The 219th General Assembly of the Presbyterian Church (USA) adopted a “Charter of Compassion,” which according to PC(USA) stated clerk Gradye Parsons, was the “product of a multi-faith, web-based collaboration.” While the charter, as an inter-faith document, does not quote any Christian scriptures, it broadly calls for “justice, equity, and respect” and for nurturing “informed empathy” with those who suffer. Our clerk has written a letter to introduce the Charter.
In his letter he tells us that the Charter also calls for “teaching appreciation for cultural and religious differences.” In his letter, the clerk has helpfully given to his fellows PC(USA) Presbyterians various citations from the Directory of Worship in Part II of our Constitution which support participation in ministries of justice, compassion, and reconciliation.
My concern is not with what his letter said, but with what it did not say. Here is what I feel strongly should have been added.
–Although many Presbyterians do not know it, and although the office of the General Assembly does not often point it out, pronouncements by a General Assembly (or even endorsements of pre-existing statements like the affirmation of “the Charter of Compassion”) are of relatively low authority (compared to provisions of the church’s Constitution which have also been approved by a majority [in the case of the Book of Order] or 2/3rds [in the case of the Book of Confessions] of the presbyteries.) The Westminster Confessions, 6.174, says about the decrees of church councils (such as a GA statement) that these “decrees and determinations, if consonant to the Word of God, are to be received with reverence and submission….” In other words they are advice which we should respectfully receive and search the scriptures to confirm. As Charles Wiley, coordinator of our Theology and Worship ministry area has helpfully put it.
“There’s an ongoing confusion. Sometimes folks will think these” (General Assembly theological statements or study papers) “are the theological policy of the church…the church has only one theological policy, and that is the Book of Confessions, a book that is subordinate to the scripture and yet is the constitutional embodiment of our theological standards.”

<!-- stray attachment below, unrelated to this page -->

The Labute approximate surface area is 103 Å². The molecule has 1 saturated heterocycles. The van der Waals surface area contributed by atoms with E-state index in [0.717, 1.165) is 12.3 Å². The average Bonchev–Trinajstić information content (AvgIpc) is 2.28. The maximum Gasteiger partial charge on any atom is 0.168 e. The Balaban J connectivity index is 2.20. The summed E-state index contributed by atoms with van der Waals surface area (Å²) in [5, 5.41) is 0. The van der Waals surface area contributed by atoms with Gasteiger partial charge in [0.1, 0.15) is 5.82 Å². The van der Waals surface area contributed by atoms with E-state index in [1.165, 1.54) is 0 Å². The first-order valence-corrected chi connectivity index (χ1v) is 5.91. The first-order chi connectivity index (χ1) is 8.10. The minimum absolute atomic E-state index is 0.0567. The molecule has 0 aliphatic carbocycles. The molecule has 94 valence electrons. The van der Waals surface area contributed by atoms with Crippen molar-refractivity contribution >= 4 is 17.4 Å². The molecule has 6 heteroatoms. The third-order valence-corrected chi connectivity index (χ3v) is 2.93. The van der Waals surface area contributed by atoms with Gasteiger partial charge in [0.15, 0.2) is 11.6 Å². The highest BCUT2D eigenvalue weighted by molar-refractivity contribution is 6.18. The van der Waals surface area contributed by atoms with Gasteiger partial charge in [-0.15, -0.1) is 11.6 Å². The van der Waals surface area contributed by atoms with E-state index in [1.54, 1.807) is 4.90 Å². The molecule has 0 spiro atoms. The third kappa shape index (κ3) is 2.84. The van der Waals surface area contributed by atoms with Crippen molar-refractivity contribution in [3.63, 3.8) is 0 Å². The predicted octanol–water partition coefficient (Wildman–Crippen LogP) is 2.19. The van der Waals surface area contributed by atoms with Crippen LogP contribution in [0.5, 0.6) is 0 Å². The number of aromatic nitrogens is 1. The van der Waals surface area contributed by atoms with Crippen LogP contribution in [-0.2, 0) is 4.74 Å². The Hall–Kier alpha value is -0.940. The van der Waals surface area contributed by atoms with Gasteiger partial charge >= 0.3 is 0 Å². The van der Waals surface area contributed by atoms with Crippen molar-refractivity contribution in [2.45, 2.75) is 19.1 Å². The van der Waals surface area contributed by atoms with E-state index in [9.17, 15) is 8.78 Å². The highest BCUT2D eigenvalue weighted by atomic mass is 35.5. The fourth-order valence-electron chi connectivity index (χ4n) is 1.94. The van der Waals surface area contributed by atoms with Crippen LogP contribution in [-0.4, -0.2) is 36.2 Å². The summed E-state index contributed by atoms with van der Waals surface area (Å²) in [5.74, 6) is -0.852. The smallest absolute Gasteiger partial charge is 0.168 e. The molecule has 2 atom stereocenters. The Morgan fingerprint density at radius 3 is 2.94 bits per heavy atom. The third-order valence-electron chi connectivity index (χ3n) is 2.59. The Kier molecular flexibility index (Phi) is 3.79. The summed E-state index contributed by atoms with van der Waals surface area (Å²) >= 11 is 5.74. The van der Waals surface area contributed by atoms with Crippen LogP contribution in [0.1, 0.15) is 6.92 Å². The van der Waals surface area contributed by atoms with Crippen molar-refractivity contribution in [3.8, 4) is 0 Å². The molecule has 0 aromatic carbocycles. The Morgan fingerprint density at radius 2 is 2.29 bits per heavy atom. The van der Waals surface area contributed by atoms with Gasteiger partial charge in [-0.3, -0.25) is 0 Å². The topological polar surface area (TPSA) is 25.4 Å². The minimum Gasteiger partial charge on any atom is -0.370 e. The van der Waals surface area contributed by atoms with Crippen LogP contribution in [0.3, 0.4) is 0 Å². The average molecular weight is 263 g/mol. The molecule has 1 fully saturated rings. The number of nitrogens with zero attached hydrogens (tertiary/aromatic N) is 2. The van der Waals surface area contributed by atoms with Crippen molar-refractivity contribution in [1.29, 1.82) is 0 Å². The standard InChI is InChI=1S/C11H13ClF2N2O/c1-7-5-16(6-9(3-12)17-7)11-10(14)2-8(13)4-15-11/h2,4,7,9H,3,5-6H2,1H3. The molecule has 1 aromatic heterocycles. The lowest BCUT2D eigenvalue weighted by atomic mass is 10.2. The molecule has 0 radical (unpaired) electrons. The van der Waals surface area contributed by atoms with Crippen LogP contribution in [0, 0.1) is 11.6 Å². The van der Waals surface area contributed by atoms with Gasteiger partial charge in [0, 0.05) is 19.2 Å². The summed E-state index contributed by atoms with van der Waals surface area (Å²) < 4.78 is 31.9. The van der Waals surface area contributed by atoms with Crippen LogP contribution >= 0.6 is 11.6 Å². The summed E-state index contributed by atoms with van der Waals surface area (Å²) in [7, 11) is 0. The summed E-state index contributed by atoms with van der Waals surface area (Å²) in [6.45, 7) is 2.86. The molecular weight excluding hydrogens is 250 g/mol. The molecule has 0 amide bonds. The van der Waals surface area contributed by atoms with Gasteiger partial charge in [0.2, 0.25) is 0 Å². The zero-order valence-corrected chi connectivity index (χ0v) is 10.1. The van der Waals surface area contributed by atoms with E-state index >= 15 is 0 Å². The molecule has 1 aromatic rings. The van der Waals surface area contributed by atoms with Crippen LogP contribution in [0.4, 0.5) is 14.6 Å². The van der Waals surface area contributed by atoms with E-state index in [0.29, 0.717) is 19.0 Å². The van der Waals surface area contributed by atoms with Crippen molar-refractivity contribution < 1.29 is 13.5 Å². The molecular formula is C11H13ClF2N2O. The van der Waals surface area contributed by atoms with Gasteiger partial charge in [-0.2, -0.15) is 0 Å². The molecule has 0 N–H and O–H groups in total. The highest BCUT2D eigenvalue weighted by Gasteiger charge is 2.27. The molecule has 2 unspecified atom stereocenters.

–This leads to my second point. I am happy our clerk quoted from Part II of our Constitution, the Book of Order, in support and in further explanation of the General Assembly’s affirmation of “A Charter of Compassion.” But I also wish he had quoted from what Charles Wiley calls “the theological policy of the church,” our Book of Confessions! Indeed when I first read the “Charter of Compassion” and the clerk’s accompanying letter, I immediately thought of the Confession of 1967, which was a part of the Plan of Reunion, which in 1983, received the votes not just of a General Assembly, but of 90 % of the presbyteries. (As part of our Constitution, C-67 is considerably more authoritative than any GA statement.)
The Confession of 1967 speaks clearly of the need to respect persons of all religions, but it also speaks a word we need to hear– that in the midst of love, compassion and working for justice, we must not let a sort of in-vogue political correctness prevent us from remembering–and obeying—Jesus’ command to take his gospel to all people.
C-67, section 9.42, says:
“ The Christian finds parallels between other religions and his own and must approach all religions with openness and respect. Repeatedly God has used the insight of non-Christians to challenge the church to renewal. But the reconciling word of the gospel is God’s judgment upon all forms of religion, including the Christian. The gift of God in Christ is for all men. The church, therefore, is commissioned to carry the gospel to all men whatever their religion may be and even when they profess none.”
“A Charter of Compassion” is a well-meaning and even important attempt by persons of many religions to come up with a common statement about compassion, tolerance, and justice. Its affirmation by the 219th General Assembly of the PC(USA) means that congregations and presbyteries should prayerfully study and consider being guided by it in the light of scripture. But A” Charter of Compassion” is not the church’s theological policy! As Charles Wiley reminds us, our confessions and our confessions alone are our theological policy!
According to the Standing Rules of the General Assembly, part of the role of our stated clerk is to “preserve and defend the Constitution.” Our church is hungry for that. Our church needs that. Especially when prayerfully and respectfully considering statements of General Assemblies, our church needs the greater depth, wisdom, and authority of our confessions. The clerk’s job is to support decisions of General Assembly and to preserve and defend the Constitution. It is possible to do both.
Winfield Casey Jones is pastor of First Presbyterian Church, Pearland, Texas